S. Worthen (owlfish) wrote,
S. Worthen

The One Week Collection Challenge: (Wind)mills

Be careful in choosing your major research projects. My PhD dissertation dealt with windmills, sandglasses, and mechanical clocks, and friends and family have been giving me instances of all of them ever since. (It dealt with eyeglasses too; strangely, no one has given me any of those.) I realized long ago that - whether or not I even wanted to - I should never, ever publish a book on the history of garden gnomes. It would doom me to receive them as gifts for the rest of my life. If you had somehow missed the ubiquity of these objects in my life - not garden gnomes, the others - then it might not be clear what was part of the inspiration for what happened a week ago.

A week ago, easterbunny challenged nineteen of us volunteers to collect specific things over the course of one week. My assignment was this: "Tell me about every London (or Paris) windmill - old, new-fangled, pub name, streetname, unexpected presence in a painting or photo - that you see in the next week."

I've liberally applied my instructions to all kinds of mills, wind-powered or not.

While in London

  • A reference on LJ to the "Windmill Hill Place Golf and Tennis Academy" in a locked post.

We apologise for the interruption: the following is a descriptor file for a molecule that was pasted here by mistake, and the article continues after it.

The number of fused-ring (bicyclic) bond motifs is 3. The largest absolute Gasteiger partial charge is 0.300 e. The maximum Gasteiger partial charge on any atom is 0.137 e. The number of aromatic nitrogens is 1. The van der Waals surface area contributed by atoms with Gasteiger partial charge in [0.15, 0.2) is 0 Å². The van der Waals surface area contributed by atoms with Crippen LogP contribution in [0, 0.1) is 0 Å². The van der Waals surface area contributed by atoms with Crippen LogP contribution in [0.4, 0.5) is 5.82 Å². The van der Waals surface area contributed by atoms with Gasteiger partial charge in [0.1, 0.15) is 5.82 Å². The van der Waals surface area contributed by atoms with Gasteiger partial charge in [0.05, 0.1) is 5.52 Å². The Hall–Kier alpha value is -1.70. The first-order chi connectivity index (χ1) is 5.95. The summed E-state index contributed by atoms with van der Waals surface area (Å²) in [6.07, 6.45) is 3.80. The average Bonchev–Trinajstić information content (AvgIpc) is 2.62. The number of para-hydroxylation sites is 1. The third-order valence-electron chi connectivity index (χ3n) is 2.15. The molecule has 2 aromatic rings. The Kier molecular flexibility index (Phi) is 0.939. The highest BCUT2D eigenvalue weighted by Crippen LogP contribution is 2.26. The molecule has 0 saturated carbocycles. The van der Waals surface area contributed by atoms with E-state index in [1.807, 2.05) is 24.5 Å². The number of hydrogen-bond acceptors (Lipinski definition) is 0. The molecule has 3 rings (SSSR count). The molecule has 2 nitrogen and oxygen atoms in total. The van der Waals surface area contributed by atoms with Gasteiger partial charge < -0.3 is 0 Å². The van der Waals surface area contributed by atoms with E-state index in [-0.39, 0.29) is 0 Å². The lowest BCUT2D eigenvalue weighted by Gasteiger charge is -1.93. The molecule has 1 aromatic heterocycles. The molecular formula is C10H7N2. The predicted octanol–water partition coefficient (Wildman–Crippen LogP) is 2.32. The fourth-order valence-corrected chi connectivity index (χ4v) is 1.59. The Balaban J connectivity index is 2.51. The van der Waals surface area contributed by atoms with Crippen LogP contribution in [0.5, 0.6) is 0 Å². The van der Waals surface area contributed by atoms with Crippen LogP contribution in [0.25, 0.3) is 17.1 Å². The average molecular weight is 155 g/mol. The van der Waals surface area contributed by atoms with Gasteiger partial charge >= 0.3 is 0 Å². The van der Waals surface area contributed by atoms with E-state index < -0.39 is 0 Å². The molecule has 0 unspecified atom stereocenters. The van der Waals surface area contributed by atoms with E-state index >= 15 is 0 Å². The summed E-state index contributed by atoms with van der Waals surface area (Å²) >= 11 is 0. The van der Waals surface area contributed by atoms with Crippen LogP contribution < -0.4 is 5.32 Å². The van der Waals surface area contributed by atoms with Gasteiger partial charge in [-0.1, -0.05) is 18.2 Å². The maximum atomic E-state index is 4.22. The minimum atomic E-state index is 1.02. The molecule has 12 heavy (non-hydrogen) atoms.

• A black-and-white box in our closet designed to hold a coffee mill.

  • Either this post used to have a mill reference in it and doesn't any more, or else I just misread it as being mill-related along the way. I can find nothing millish in it now, but I did bookmark it for this collection.

  • Today I received a renewal notice from SPAB Mills. I was so relieved to get it! I wanted to continue to receive my Mills Newsletter, but couldn't figure out how to renew. It didn't say how anywhere on the society website, or in the newsletter, or on any paperwork I had lying around. And the last time I sent them a check was a year-and-a-half ago.

  • From here, the only mills book I can decipher on my shelves is England's Vanishing Windmills.

While in Paris

There were pinwheels for sale in the Jardin du Luxembourg. Just beyond the left border of the frame, two children were buying ice cream from the pinwheel stand. Off in the distance, hundreds of people sit on the only grass on which sitting is permitted in the gardens.

double0hilly and I wandered through a maze of shopping streets. There were Mexican restaurants and a south Tunisian pastry shop. I took a photo of the name of this restaurant, just the name, L'Auberge du Moulin, and the man who worked there waved in excitement to get us to take a photo of him too.

I didn't go up to Montmartre and the Moulin Rouge, but the old signs and posters for it were reproduced everywhere.

Here are the garden gnomes on which I will never write a book, accompanied by other garden decorations, for sale over a plant shop. Full credit to double0hilly for noticing the windmill.

The piazza in front of the Hôtel de Ville was full of garden, a gorgeous environmental consciousness installation full of amusing, entertaining, and gorgeous temporary artwork and waterworks. These two photos - one with a windmill to power the raising of fountain water, the other with pinwheels - are of two small parts of the overall installation.

Tags: collections, public spectacle, travel, windmills

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